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Author Topic: Bitcoin Mining Pool Developer's Reference  (Read 946 times)
sinisterchipmunk
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August 29, 2011, 09:27:24 PM
 #1

I've been working on a new mining pool, written in Ruby. Yesterday, it passed its first major milestone: with 2 miners connected, the pool's first block was minted on testnet. This proved that the pool knew the difference between good blocks and bad, and what to do with the data.

I'm not yet ready for a live test, but am hoping to recruit some beta testers at some point in the not-too-distant future to run the pool in the Real World.

For now, there's lots more to be implemented. The software in its current state is a basic, no-frills pool. Now that it's demonstrated at least the minimum expected capabilities of a pool (that is, turning shares into blocks and appropriately converting both into credits), I'm ready to start implementing more advanced capabilities such as long polling.

After digging deep into the wiki and forums for an ungodly number of hours, I realized I had to dump everything I've learned about Bitcoin development (at least, from a mining pool's perspective) somewhere. Besides helping me remember what I was thinking when I have to maintain the code 6 months from now, it's my hope that my brain-dump will be helpful to other developers out there. It's nothing new, it just takes everything I've discovered (through trial and error, reading raw data dumps, crawling the Wiki and scouring the forums) and puts it all in one place.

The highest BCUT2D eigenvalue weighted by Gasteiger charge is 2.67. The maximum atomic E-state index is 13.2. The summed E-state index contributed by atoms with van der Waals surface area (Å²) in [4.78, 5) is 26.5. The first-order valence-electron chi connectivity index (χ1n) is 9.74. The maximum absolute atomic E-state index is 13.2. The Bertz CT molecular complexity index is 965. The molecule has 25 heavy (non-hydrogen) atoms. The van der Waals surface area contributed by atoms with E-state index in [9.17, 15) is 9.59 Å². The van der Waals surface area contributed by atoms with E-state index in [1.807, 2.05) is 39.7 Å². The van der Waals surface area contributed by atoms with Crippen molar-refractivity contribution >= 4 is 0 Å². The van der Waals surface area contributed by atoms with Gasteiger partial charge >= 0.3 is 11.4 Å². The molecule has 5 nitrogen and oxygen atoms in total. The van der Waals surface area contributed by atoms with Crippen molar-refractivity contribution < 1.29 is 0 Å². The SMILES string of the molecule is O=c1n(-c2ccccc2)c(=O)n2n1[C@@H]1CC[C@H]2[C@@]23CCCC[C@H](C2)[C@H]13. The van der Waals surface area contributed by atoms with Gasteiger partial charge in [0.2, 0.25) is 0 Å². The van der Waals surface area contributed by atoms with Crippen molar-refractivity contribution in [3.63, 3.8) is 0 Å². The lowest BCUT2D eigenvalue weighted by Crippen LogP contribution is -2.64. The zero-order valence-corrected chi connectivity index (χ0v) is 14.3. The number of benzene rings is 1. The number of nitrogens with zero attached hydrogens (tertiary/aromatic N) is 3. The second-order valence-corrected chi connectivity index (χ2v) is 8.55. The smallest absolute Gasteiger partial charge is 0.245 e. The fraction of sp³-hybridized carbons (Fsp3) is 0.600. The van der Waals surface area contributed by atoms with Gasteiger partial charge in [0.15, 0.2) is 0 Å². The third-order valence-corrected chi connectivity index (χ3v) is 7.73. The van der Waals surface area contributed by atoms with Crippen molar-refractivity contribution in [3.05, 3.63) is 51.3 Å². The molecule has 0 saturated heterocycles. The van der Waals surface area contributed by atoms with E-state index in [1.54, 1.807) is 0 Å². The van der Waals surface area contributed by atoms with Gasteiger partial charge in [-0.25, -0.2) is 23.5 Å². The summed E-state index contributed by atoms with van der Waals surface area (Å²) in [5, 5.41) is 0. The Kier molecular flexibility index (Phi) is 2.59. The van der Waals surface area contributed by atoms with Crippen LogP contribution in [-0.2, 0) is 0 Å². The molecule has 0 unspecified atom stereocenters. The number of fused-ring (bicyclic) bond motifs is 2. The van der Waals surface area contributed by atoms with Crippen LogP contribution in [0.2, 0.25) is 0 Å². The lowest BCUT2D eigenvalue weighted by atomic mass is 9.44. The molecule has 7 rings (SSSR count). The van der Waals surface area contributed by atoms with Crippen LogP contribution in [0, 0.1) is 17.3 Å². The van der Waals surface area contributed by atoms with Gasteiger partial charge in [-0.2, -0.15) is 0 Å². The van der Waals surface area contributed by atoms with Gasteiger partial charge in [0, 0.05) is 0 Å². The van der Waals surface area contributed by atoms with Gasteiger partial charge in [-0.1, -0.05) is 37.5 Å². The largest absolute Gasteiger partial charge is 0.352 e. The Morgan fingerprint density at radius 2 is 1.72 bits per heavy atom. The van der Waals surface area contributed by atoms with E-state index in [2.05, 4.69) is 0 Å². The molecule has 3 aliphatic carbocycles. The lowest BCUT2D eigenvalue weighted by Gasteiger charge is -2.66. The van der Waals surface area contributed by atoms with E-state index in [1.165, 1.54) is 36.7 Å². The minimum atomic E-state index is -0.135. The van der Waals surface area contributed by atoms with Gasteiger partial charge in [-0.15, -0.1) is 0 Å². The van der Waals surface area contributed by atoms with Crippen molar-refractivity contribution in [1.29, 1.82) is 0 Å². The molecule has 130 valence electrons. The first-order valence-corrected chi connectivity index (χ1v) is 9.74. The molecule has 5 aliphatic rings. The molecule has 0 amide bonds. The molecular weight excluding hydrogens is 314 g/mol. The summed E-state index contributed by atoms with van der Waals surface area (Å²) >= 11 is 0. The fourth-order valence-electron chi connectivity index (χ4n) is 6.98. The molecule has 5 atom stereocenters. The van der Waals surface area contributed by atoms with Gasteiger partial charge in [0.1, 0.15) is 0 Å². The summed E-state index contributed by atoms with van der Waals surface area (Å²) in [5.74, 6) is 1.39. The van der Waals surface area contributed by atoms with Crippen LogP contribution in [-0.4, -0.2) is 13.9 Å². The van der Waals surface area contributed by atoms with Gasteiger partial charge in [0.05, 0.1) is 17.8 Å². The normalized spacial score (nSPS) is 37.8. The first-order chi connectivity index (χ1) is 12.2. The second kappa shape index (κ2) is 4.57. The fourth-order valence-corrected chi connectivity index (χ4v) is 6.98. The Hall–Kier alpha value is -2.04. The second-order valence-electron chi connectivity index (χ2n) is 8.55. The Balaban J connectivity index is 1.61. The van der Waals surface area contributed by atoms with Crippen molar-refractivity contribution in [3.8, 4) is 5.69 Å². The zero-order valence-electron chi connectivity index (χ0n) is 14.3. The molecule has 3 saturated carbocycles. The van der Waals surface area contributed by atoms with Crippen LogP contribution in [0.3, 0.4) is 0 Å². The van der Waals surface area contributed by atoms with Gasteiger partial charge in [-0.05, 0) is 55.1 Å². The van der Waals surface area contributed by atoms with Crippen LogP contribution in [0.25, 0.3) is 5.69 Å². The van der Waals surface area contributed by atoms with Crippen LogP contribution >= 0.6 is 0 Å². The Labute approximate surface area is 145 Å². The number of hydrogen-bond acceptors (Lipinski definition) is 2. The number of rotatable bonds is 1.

So without rambling on too much more, here're the links to both:


In addition to hopefully being of some help to someone out there, I'd also really appreciate anyone correcting me where I've got my facts wrong and/or pointing out where I need to elaborate. The existing documentation is woefully sparse, and as someone with fairly little Bitcoin experience, I've had to do a moderate amount of guesswork.

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willphase
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August 29, 2011, 09:47:09 PM
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Nice guide. The getwork completion response error value isn't always null - it can contain a json array consisting of e.g.

"error": {
  "code": int,
  "message": string
}

Not sure what miners do with this though, probably throw it away.

Will

sinisterchipmunk
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August 29, 2011, 10:10:20 PM
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Thanks!

--and nice catch! I completely overlooked error handling. I've now added a section to the guide.

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